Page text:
06/18/2013 12:46 pm ET Updated Oct 22, 2013

Work On Your Business, Not In Your Business

Our business development consisted of 3 people: a retired architect, a rocket scientist, and an artist. All as individuals are extremely capable. All as businessmen and entrepreneurs would have limits. We had over 5 years of planning and designing a new product and it was ready for the launch. We officially launched Eni Puzzles in the fall of 2010 at the Toy Fair in New York City. We were gaining accounts and getting the product into store. Everything was going in a great direction.

Then in 2011, I started to notice that the numbers did not add up the way we had anticipated. We all worked harder with more determination. We had a great work ethic and a great attitude that was submerged in tunnel vision. As a small business owner, we are a lot of times the CEO, the Reception, Customer Service Rep, the Sales Rep, the Book keeper, the Fulfillment Service and every other job title that you can place at any given moments time in the middle of a busy work day. It was great being busy. Our growth was more than what we anticipated starting off. The biggest problem was that we were too busy to take a step back and see why we were seemingly working so hard to barely break even.

We had set up streamlined operations that had little to no dead weight. We were a small and modest operation on a modest budget. I knew that when we started that we lacked experience in some areas and would never be able to completely plan for every little problem that would come along. We had made a five-year plan at the start, and even though our growth was busier than what we thought it would be, we were falling behind in what we expected to gain in capital funds. I started seeking business development programs to see if I could get some answers or a finger that pointed in the right direction. With a whole lot of effort and luck, I was accepted into the Goldman Sachs 10,000 Small Business Program.

The first day, we were asked to envision our companies five years down the road. We were also asked to place a vision on our personal lives five years down the road. We were asked about what opportunities we could foresee to get us in that direction. We dreamed, we envisioned, we wrote, and we spoke about the hours of sleep that each and every one of us was not getting at the time.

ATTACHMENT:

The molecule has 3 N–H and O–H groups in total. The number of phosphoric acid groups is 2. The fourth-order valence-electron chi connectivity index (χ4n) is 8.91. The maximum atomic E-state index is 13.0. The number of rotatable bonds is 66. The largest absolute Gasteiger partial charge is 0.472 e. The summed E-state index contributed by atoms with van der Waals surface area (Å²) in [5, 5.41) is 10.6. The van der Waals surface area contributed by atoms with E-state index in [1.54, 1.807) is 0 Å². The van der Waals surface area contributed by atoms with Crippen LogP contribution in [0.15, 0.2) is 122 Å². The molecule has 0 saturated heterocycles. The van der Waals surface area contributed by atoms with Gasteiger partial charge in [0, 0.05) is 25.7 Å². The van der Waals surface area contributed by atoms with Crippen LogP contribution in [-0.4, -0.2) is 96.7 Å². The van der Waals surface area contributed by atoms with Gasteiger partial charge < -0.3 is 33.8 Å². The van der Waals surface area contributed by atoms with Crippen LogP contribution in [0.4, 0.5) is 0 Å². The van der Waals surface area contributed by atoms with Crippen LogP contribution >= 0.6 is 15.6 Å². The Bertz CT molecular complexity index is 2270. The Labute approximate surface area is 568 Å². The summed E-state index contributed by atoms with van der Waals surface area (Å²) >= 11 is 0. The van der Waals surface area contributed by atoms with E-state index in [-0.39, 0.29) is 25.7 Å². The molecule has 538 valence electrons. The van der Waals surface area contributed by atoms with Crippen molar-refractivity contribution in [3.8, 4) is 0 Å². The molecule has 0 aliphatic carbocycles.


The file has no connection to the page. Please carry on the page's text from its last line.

It didn't matter what business we were involved, we all had the same problem. We were working so hard on daily duties, that we all had not taken the time to step back and even be sure that the vision we laid out for ourselves when we started was in line with the direction that our businesses were headed. It was a few months every other week. We all got together and hammered out a growth plan. We filled out missing items that were in line with culture, our vision and our opportunities. We looked at the numbers of where our businesses were.

For the first time, I started seeing excitement in those depressing numbers because I was being forced to work on my business on a scheduled time. I could quickly get back on track and see how those numbers were more like the pieces in our puzzle and we had to start arranging them differently. The vast network in the group allowed me to make a connection with InGroup marketing to streamline our operations even further. We were able to seamlessly switch our factory from Korea to BAMKO so we could handle the increased volume and still get the expected quality we promise to the clientele. I even decided to go with a program that I had been putting off in LettuceApps, which made the whole streamlined operations flow over into our trade show booth with the assistance of an iPad.

Every Friday, I continue to streamline our operations and keep costs minimal while our business continues to grow. I do this by scheduling a time at the end of the week to take a step back and look at my business and be sure that what we wrote in those classes at Goldman Sachs matches what was done in the previous week. My margins are now looking better and the balance sheet is coming around. I just graduated last February 2013 and am excited about our opportunities that are out there for us. We are accomplishing all of this and working a little less than last year. Tunnel vision can be a fatal flaw to any business. By actually scheduling time to work on our business, we can actually see Eni Puzzles all over the place in our peripheral vision.

This blogger graduated from Goldman Sachs' 10,000 Small Businesses program. Goldman Sachs is a partner of the What Is Working: Small Businesses section.